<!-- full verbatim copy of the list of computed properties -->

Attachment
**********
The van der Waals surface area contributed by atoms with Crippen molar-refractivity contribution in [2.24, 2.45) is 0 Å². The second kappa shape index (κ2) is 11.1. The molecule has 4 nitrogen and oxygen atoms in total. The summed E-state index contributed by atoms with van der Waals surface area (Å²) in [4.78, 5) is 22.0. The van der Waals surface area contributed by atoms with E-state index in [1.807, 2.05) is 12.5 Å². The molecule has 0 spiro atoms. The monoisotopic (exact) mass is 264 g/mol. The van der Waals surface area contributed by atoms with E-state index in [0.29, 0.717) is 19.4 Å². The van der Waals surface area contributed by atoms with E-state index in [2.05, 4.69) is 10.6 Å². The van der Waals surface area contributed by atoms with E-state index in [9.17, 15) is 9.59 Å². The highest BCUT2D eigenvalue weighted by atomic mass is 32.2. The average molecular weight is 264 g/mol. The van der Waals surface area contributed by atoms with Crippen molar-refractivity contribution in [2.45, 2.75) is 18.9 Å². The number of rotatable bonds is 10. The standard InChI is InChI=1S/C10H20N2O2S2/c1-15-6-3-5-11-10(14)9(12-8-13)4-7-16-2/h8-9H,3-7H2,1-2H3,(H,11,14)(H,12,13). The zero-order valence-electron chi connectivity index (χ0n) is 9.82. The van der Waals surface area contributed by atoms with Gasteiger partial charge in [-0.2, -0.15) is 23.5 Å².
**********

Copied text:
The van der Waals surface area contributed by atoms with Crippen molar-refractivity contribution in [2.24, 2.45) is 0 Å². The second kappa shape index (κ2) is 11.1. The molecule has 4 nitrogen and oxygen atoms in total. The summed E-state index contributed by atoms with van der Waals surface area (Å²) in [4.78, 5) is 22.0. The van der Waals surface area contributed by atoms with E-state index in [1.807, 2.05) is 12.5 Å². The molecule has 0 spiro atoms. The monoisotopic (exact) mass is 264 g/mol. The van der Waals surface area contributed by atoms with E-state index in [0.29, 0.717) is 19.4 Å². The van der Waals surface area contributed by atoms with E-state index in [2.05, 4.69) is 10.6 Å². The van der Waals surface area contributed by atoms with E-state index in [9.17, 15) is 9.59 Å². The highest BCUT2D eigenvalue weighted by atomic mass is 32.2. The average molecular weight is 264 g/mol. The van der Waals surface area contributed by atoms with Crippen molar-refractivity contribution in [2.45, 2.75) is 18.9 Å². The number of rotatable bonds is 10. The standard InChI is InChI=1S/C10H20N2O2S2/c1-15-6-3-5-11-10(14)9(12-8-13)4-7-16-2/h8-9H,3-7H2,1-2H3,(H,11,14)(H,12,13). The zero-order valence-electron chi connectivity index (χ0n) is 9.82. The van der Waals surface area contributed by atoms with Gasteiger partial charge in [-0.2, -0.15) is 23.5 Å².